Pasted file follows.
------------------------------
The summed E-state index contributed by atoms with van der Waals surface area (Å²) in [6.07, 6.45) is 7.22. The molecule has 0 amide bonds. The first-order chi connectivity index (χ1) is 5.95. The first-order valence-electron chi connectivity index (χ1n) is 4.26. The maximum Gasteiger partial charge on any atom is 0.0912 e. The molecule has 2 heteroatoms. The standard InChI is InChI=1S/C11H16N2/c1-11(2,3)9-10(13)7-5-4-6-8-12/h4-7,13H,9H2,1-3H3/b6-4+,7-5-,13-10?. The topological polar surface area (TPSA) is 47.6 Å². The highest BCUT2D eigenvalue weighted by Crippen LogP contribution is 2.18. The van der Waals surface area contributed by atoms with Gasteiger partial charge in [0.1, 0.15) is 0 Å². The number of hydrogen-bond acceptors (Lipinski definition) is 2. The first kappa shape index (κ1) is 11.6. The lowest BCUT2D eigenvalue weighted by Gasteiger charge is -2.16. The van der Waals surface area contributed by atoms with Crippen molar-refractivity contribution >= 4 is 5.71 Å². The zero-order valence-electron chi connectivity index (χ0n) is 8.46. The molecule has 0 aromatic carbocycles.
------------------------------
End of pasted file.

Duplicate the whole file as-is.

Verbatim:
The summed E-state index contributed by atoms with van der Waals surface area (Å²) in [6.07, 6.45) is 7.22. The molecule has 0 amide bonds. The first-order chi connectivity index (χ1) is 5.95. The first-order valence-electron chi connectivity index (χ1n) is 4.26. The maximum Gasteiger partial charge on any atom is 0.0912 e. The molecule has 2 heteroatoms. The standard InChI is InChI=1S/C11H16N2/c1-11(2,3)9-10(13)7-5-4-6-8-12/h4-7,13H,9H2,1-3H3/b6-4+,7-5-,13-10?. The topological polar surface area (TPSA) is 47.6 Å². The highest BCUT2D eigenvalue weighted by Crippen LogP contribution is 2.18. The van der Waals surface area contributed by atoms with Gasteiger partial charge in [0.1, 0.15) is 0 Å². The number of hydrogen-bond acceptors (Lipinski definition) is 2. The first kappa shape index (κ1) is 11.6. The lowest BCUT2D eigenvalue weighted by Gasteiger charge is -2.16. The van der Waals surface area contributed by atoms with Crippen molar-refractivity contribution >= 4 is 5.71 Å². The zero-order valence-electron chi connectivity index (χ0n) is 8.46. The molecule has 0 aromatic carbocycles.